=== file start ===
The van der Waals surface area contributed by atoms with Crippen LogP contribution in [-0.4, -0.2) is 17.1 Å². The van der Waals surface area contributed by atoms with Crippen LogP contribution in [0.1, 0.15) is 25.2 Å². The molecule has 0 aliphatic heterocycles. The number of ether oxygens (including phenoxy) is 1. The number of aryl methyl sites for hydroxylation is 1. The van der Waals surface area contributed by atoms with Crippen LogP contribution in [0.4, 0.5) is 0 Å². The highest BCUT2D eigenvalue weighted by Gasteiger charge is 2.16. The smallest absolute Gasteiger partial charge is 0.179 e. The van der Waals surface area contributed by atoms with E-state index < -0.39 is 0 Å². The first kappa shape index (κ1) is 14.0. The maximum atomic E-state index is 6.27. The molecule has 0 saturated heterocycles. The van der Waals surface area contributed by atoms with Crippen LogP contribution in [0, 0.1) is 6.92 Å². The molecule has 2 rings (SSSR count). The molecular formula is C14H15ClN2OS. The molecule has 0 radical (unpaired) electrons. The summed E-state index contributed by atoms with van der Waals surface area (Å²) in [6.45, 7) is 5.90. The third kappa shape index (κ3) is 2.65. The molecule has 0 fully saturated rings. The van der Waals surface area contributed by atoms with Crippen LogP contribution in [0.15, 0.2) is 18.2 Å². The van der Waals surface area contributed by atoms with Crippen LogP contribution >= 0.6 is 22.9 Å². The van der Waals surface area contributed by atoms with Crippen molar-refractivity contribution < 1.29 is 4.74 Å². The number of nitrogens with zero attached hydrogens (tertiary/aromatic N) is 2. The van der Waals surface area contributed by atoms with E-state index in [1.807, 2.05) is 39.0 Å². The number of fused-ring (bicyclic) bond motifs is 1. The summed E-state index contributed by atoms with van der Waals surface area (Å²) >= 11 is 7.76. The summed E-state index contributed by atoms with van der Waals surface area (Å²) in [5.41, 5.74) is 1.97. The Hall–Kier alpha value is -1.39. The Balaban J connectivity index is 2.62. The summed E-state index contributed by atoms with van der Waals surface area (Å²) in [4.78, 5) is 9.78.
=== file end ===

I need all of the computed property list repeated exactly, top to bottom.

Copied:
The van der Waals surface area contributed by atoms with Crippen LogP contribution in [-0.4, -0.2) is 17.1 Å². The van der Waals surface area contributed by atoms with Crippen LogP contribution in [0.1, 0.15) is 25.2 Å². The molecule has 0 aliphatic heterocycles. The number of ether oxygens (including phenoxy) is 1. The number of aryl methyl sites for hydroxylation is 1. The van der Waals surface area contributed by atoms with Crippen LogP contribution in [0.4, 0.5) is 0 Å². The highest BCUT2D eigenvalue weighted by Gasteiger charge is 2.16. The smallest absolute Gasteiger partial charge is 0.179 e. The van der Waals surface area contributed by atoms with E-state index < -0.39 is 0 Å². The first kappa shape index (κ1) is 14.0. The maximum atomic E-state index is 6.27. The molecule has 0 saturated heterocycles. The van der Waals surface area contributed by atoms with Crippen LogP contribution in [0, 0.1) is 6.92 Å². The molecule has 2 rings (SSSR count). The molecular formula is C14H15ClN2OS. The molecule has 0 radical (unpaired) electrons. The summed E-state index contributed by atoms with van der Waals surface area (Å²) in [6.45, 7) is 5.90. The third kappa shape index (κ3) is 2.65. The molecule has 0 fully saturated rings. The van der Waals surface area contributed by atoms with Crippen LogP contribution in [0.15, 0.2) is 18.2 Å². The van der Waals surface area contributed by atoms with Crippen LogP contribution >= 0.6 is 22.9 Å². The van der Waals surface area contributed by atoms with Crippen molar-refractivity contribution < 1.29 is 4.74 Å². The number of nitrogens with zero attached hydrogens (tertiary/aromatic N) is 2. The van der Waals surface area contributed by atoms with E-state index in [1.807, 2.05) is 39.0 Å². The number of fused-ring (bicyclic) bond motifs is 1. The summed E-state index contributed by atoms with van der Waals surface area (Å²) >= 11 is 7.76. The summed E-state index contributed by atoms with van der Waals surface area (Å²) in [5.41, 5.74) is 1.97. The Hall–Kier alpha value is -1.39. The Balaban J connectivity index is 2.62. The summed E-state index contributed by atoms with van der Waals surface area (Å²) in [4.78, 5) is 9.78.